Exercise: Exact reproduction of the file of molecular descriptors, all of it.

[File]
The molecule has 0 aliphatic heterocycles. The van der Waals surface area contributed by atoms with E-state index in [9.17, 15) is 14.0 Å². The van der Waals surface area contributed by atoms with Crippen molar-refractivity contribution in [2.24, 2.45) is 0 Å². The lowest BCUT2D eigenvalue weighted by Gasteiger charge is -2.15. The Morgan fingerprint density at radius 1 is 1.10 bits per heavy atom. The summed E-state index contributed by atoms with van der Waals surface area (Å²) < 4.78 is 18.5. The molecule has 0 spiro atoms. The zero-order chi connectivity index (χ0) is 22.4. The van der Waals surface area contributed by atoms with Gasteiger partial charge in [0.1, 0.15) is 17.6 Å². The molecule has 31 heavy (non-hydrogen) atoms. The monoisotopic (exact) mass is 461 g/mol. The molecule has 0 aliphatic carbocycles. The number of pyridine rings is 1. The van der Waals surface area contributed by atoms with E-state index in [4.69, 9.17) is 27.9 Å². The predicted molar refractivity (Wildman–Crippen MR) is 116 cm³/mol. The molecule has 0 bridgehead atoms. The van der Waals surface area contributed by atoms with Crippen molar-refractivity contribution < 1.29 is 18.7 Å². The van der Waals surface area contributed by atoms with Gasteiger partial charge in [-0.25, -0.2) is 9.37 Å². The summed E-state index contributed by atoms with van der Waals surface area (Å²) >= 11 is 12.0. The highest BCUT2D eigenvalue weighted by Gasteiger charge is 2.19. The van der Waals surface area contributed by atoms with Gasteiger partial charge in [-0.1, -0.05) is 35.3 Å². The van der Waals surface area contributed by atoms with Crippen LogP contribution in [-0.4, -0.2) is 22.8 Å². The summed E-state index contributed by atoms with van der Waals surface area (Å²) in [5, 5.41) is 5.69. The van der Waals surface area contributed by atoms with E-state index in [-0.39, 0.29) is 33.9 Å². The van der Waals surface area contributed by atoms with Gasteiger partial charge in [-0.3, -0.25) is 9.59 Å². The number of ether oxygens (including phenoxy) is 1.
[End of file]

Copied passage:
The molecule has 0 aliphatic heterocycles. The van der Waals surface area contributed by atoms with E-state index in [9.17, 15) is 14.0 Å². The van der Waals surface area contributed by atoms with Crippen molar-refractivity contribution in [2.24, 2.45) is 0 Å². The lowest BCUT2D eigenvalue weighted by Gasteiger charge is -2.15. The Morgan fingerprint density at radius 1 is 1.10 bits per heavy atom. The summed E-state index contributed by atoms with van der Waals surface area (Å²) < 4.78 is 18.5. The molecule has 0 spiro atoms. The zero-order chi connectivity index (χ0) is 22.4. The van der Waals surface area contributed by atoms with Gasteiger partial charge in [0.1, 0.15) is 17.6 Å². The molecule has 31 heavy (non-hydrogen) atoms. The monoisotopic (exact) mass is 461 g/mol. The molecule has 0 aliphatic carbocycles. The number of pyridine rings is 1. The van der Waals surface area contributed by atoms with E-state index in [4.69, 9.17) is 27.9 Å². The predicted molar refractivity (Wildman–Crippen MR) is 116 cm³/mol. The molecule has 0 bridgehead atoms. The van der Waals surface area contributed by atoms with Crippen molar-refractivity contribution < 1.29 is 18.7 Å². The van der Waals surface area contributed by atoms with Gasteiger partial charge in [-0.25, -0.2) is 9.37 Å². The summed E-state index contributed by atoms with van der Waals surface area (Å²) >= 11 is 12.0. The highest BCUT2D eigenvalue weighted by Gasteiger charge is 2.19. The van der Waals surface area contributed by atoms with Gasteiger partial charge in [-0.1, -0.05) is 35.3 Å². The van der Waals surface area contributed by atoms with Crippen LogP contribution in [-0.4, -0.2) is 22.8 Å². The summed E-state index contributed by atoms with van der Waals surface area (Å²) in [5, 5.41) is 5.69. The van der Waals surface area contributed by atoms with E-state index in [-0.39, 0.29) is 33.9 Å². The van der Waals surface area contributed by atoms with Gasteiger partial charge in [-0.3, -0.25) is 9.59 Å². The number of ether oxygens (including phenoxy) is 1.